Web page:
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Good sources of information on how agrochemicals should be applied are often found on the agrochemical label.
You may still need to adjust your sprayer to the specific spraying conditions you choose for volume rate, driving speed, nozzles and spray pressure.
Check driving speed:
1) Half fill the spray tank with water.
2) Mark out 100 m – note time to drive the distance.
3) Driving speed formula
Example:If it takes 50 seconds to drive 100 metres then the spraying speed is 7.2 km/hour.
1) To find the right nozzles use our Nozzle Selection Tool.
2) Use the calibration disc or formula (nozzle spacing 50 cm):
Example: By aligning 150 l/ha and 7 km/h on the calibration disc the line in the "window" (l/ha) shows that we need a flow of 0.875 l/min.
Then a suitable combination of nozzle size and pressure can be found on the lower half of the calibration disc: ISO 025 at 2,3 bar (or ISO 02 at 3,6 bar).
If using the formula: (7 km/h x 150 l/ha)/1200 = 0.875 l/min
- Nozzle and pressure to obtain 0,875 l/min can also be found in the HARDI nozzle catalogue
Check liquid system:
Check nozzle output
For many years, 7 to 8 km/h [and 4 to 6 km/h in dense crops where canopy penetration is needed] have in general, been considered good practice. It is an option that is still of value for today.
Increasingly, it is recognised that the slower the boom moves then the less the turbulence is around it, and hence, less drift and less disturbance to the quality of spray distribution.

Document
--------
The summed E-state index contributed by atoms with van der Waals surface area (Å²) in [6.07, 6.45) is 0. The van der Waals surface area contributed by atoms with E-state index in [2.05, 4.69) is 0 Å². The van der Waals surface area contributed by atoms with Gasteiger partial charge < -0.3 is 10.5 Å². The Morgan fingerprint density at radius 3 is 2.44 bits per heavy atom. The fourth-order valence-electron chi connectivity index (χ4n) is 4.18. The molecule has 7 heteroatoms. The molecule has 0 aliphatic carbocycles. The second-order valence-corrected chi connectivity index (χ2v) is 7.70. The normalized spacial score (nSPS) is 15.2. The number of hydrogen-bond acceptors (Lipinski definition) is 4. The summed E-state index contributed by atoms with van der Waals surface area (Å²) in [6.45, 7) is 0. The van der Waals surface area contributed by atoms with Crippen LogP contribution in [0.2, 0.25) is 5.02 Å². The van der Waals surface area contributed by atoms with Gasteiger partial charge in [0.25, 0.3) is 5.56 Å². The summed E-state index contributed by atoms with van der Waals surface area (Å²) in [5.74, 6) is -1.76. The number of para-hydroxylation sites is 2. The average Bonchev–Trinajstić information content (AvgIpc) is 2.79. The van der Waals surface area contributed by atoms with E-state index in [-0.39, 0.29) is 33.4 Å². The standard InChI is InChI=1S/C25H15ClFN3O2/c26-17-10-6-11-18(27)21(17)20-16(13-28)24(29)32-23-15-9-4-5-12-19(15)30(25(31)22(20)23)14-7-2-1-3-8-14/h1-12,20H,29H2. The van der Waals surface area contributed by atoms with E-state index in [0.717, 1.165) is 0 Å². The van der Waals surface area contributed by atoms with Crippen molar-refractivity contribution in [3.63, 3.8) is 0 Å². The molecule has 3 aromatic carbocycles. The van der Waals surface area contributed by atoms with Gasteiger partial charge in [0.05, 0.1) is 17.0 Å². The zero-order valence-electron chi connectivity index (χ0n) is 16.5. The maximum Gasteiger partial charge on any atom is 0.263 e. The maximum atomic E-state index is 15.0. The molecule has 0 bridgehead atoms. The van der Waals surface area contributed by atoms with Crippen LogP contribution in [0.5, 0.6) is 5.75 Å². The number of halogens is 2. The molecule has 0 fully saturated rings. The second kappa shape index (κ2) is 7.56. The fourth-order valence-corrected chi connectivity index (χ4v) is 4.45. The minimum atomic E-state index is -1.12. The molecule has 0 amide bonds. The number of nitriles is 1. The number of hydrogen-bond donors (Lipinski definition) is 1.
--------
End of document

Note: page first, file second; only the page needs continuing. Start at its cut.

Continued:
Some important considerations needs to be made before choosing a higher tractor gear:
|Side effects from higher speed:
||How to deal with the side effects:|
|1) More turbulence / more wind drift
||Bigger droplets or TWIN air assistance|
|2) More boom movement||Often the boom should be readjusted for optimum performance at a higher drivning speed|
Spray pressure influences spraying effectiveness in crops by 3 ways:
Pressures recommended for field spraying with standard and lowdrift nozzles
Pressures recommended for field spraying with INJET nozzles
The droplet spectrum
All agricultural nozzles produce a range of drop sizes. This is a useful feature as the crops to be sprayed always present a 3-dimestional target that have contrasting leaf surfaces and angles. Hence, in a crop canopy, for example, finer droplets are likely to be deposited in the top and larger droplets lower down.
Drop sizes are measured in micron. 1 micron = 1/1,000,000 metre.
To describe the median droplet sizes produced from a specific nozzle, the term VMD is used.
VMD = Volume Median Diameter
VMD is the mid-way drop size that is reached when the accumulated volume of smaller drops accounts for 50% of the sprayed liquid leaving the nozzle; half the volume is atomised into droplets smaller – and the other half of the volume is larger - than the VMD.
Wind drift has in the past been regraded as being mostly caused by droplets below 150 micron in diameter.
Be prepared to optimize spraying technique “on the go”
Rather compromise on drop size than timing.
In many applications - from fungicide spraying in potatoes to dicotyledonous stage, broad leaf weed herbicide treatments -timing is very critical. Here a delay may often prompt the need for a higher dose or an increased number of applications.
The potential efficacy loss due to an increased droplet size - that offers less drift risk - will be less dramatic, as long as a good liquid distribution is maintained. Hence it is a good idea to have a set of low drift nozzles or INJET nozzles ready on the nozzle holders in case wind speed increases – and is a lot more convenient and safer than returning with a half full spray tank. Because there can be up to 10% difference in flow for new and worn nozzles both sets of nozzles should be calibrated - even if both sets are ISO nozzles.